Cities where home prices soared the highest during the pandemic housing rush are “most likely to see the effects of a housing downturn amplified and home prices decline” if the U.S. economy hits a recession.

That’s according to a new report from Redfin, which scrutinized the areas that are “most susceptible” to a housing downturn if a recession hits — a scenario that some economists believe looks likely amid stubborn inflation and stock market troubles.

At the top of Redfin’s list are what the real estate site called “popular migration destinations,” or housing “hot spots” where many Americans set free by remote work relocated.

The No. 1 city most at risk, Redfin reported, is Riverside, California. With an overall risk score of 84, Riverside has the highest chance of seeing its housing market cool further if the U.S. enters a recession,” more so than any other major U.S. metro included in Redfin’s analysis.

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Riverside, which spans from the eastern suburbs of Los Angeles like San Bernardino and Ontario through the Palm Springs area, “has highly volatile home prices and it was a hot destination during the pandemic, both for people permanently relocating and those buying second homes,” Redfin reported.

To those paying attention to housing markets in the West, a familiar city has been flagged again as a risky area: Boise, Idaho.

Boise — which exploded during the COVID-19 pandemic as Americans realized the metro had tempting housing opportunities at relatively lower price points compared to other states — is also cooling rapidly. It has a risk score of 76.9.

Here’s how the top 10 cities ranked

  1. Riverside, California — risk score of 84.
  2. Boise, Idaho — 76.9.
  3. Cape Coral, Florida — 76.7.
  4. North Port, Florida — 75.
  5. Las Vegas — 74.2.
  6. Sacramento, California — 73.1.
  7. Bakersfield, California — 72.2
  8. Phoenix — 72
  9. Tampa, Florida — 70.7
  10. Tucson, Arizona — 70.1

To determine which areas made the list, Redfin analyzed 98 major housing markets in the U.S. The ranking combines 10 indicators to come up with an overall risk score, with the highest possible score being 100 and the lowest 0.

The indicators Redfin considered are: home price volatility, average debt-to-income ratio, average home-loan-to-value ratio, labor market shock, percent of homes flipped, how much the housing market is “cooling” compared with other metros, year-over-year change in domestic migration, share of homes in the metro that are second homes, year-over-year price growth and elasticity of supply.

Where does Utah rank?

The Salt Lake City, Utah, metro area did rank in Redfin’s list in the No. 21 slot, with a risk score of 57.7.

That’s a more optimistic ranking than Boise, but still high compared to other metro areas — and that’s even though Utah ranked No. 1 and Idaho No. 5 in a recent CNBC report on the most “stable” housing markets in the U.S.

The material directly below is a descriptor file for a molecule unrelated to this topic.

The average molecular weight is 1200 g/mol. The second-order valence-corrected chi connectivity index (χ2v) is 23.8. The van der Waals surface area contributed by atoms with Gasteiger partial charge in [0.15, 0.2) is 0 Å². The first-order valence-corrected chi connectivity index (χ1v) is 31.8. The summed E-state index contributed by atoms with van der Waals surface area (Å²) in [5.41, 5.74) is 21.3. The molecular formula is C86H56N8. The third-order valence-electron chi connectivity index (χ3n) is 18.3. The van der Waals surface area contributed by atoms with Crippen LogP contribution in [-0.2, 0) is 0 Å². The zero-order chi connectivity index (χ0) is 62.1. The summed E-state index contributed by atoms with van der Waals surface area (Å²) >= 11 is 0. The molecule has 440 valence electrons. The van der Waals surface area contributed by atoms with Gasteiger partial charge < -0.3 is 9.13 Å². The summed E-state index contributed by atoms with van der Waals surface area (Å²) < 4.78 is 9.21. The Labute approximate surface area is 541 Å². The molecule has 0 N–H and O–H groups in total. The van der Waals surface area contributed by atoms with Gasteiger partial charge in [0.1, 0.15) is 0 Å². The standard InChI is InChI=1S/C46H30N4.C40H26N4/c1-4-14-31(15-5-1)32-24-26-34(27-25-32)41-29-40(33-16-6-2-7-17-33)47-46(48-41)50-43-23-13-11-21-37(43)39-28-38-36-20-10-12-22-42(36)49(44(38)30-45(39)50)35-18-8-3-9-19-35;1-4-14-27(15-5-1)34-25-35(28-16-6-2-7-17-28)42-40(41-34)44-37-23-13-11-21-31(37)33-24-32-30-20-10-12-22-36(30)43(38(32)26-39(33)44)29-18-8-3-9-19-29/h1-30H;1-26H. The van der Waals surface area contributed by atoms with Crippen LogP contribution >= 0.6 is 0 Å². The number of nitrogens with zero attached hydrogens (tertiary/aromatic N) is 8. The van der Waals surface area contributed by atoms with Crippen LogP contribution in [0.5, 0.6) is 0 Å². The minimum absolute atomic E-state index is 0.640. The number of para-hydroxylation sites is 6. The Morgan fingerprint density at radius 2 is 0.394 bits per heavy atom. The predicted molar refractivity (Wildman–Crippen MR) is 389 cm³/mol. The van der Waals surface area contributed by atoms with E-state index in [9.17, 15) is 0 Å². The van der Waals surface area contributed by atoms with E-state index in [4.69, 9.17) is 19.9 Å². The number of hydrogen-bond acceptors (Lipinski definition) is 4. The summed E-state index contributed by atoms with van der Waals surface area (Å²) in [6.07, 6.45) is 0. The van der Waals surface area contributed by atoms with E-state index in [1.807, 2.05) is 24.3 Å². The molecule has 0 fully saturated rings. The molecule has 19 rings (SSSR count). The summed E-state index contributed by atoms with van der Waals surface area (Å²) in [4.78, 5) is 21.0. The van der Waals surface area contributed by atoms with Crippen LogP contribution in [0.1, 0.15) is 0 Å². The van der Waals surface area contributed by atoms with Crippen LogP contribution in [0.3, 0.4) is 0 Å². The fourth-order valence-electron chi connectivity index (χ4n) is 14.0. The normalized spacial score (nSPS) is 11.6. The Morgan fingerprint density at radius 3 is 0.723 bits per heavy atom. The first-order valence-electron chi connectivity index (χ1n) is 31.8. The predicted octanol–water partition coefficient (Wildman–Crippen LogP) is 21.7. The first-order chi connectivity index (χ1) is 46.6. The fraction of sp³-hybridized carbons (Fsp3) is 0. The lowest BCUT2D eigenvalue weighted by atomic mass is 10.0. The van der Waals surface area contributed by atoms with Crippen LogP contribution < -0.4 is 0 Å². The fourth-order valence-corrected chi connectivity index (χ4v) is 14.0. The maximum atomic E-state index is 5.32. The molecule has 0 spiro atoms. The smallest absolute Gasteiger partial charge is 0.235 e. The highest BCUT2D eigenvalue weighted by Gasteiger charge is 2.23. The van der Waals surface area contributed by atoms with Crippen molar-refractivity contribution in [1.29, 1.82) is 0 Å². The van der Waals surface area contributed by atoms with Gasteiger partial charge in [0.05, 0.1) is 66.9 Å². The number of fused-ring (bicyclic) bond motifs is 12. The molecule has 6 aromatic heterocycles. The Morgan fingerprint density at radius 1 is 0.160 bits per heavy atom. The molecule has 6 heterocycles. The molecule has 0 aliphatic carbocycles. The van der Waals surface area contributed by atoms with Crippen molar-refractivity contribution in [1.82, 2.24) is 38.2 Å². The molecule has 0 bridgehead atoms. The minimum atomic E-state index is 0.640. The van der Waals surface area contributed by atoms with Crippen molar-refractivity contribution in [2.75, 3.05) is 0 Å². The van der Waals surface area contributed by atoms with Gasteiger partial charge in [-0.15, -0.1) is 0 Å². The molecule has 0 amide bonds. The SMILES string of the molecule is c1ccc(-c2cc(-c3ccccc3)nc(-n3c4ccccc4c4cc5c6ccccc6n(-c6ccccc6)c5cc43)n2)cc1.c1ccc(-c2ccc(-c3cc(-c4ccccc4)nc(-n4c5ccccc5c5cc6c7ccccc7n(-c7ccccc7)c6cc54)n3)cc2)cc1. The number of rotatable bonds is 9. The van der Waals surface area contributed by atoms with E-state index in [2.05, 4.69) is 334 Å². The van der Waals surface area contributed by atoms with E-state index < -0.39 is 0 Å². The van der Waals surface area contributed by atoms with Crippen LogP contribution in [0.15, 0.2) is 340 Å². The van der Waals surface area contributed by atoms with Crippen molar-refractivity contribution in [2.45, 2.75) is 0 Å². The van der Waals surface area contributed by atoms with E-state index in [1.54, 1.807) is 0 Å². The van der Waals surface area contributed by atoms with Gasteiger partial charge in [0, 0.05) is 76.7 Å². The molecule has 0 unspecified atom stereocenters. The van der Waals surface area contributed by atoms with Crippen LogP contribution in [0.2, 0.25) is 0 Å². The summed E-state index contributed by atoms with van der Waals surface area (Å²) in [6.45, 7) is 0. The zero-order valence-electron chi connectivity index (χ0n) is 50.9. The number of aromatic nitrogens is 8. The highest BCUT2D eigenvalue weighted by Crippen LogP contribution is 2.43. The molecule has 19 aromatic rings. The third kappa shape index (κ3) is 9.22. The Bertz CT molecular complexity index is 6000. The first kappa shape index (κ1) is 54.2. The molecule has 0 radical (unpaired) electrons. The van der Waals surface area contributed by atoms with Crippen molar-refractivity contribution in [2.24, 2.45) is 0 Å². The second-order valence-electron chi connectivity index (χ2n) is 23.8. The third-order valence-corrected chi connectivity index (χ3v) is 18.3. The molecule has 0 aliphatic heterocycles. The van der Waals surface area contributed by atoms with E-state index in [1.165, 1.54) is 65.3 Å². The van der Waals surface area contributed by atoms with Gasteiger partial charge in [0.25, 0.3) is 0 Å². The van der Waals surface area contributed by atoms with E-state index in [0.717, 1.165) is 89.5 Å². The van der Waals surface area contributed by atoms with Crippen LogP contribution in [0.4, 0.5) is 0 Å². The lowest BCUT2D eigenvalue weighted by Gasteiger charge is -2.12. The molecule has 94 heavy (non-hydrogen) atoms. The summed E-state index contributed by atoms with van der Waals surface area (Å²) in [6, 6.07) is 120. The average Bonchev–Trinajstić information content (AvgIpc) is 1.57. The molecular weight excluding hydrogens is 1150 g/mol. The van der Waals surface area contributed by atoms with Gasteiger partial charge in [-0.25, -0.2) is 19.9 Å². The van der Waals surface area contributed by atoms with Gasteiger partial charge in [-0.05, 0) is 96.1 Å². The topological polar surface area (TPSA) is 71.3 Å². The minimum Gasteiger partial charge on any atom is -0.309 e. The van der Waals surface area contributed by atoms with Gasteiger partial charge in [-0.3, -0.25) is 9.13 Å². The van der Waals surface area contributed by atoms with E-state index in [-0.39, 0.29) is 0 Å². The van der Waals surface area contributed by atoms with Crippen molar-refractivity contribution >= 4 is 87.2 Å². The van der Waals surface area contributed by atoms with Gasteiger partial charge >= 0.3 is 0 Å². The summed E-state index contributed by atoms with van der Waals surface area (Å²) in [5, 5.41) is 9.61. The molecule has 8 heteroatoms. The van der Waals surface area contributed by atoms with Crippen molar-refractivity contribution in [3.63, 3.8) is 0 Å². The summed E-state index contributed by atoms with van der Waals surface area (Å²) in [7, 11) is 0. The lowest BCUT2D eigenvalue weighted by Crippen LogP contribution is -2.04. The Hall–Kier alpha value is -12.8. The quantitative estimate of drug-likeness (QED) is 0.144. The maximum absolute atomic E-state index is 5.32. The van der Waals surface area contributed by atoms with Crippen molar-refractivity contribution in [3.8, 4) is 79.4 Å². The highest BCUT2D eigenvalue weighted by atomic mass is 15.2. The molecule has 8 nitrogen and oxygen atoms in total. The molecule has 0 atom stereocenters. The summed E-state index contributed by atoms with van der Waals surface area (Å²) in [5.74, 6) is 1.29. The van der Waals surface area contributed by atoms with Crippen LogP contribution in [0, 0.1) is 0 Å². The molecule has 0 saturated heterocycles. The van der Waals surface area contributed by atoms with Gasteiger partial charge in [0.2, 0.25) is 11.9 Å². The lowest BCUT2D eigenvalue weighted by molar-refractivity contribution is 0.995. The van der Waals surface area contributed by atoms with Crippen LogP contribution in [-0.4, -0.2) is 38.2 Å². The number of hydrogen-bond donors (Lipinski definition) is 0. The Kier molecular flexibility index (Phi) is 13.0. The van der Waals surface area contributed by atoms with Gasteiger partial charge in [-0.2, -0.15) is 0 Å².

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So what gives?

Redfin’s report contemplates if the national economic tide turns and if the U.S. actually enters a recession. But this doesn’t necessarily mean these markets would see dramatic price declines like those seen after the 2006 housing bubble popped and banks’ risky lending practices caught up to them, sending the global economy into crisis.

As the U.S. economy cools, we’re already seeing home sellers slash their listing prices to adjust to a market that’s now shifting to be at least a little more buyer controlled. As mortgage rates have risen from their low rates of around 3% during the pandemic, buyers have adjusted what they’re actually willing to pay for a home, and motivated sellers are responding.

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While home prices in places like Boise and, yes, Salt Lake City have fluctuated to record levels, prices are starting to level off and even slightly dip as the market cools. In Utah, however, local housing experts say the state’s market is more stable and not likely to see dramatic price declines because Utah, with its rapid population growth and strong job market, has a history of a healthy economy in relation to the rest of the nation.

Plus, Utah has faced a crushing housing shortage for years now, which was driving home prices higher even before the pandemic rush accelerated the market.

Housing experts here expect home price growth to decelerate and “stabilize” — but not drop dramatically. Slight price drops, however, could be a possibility if the Wasatch Front continues to see falling sales for at least 18 consecutive months. June marked the 13th consecutive month, and July is likely on track to be the 14th.

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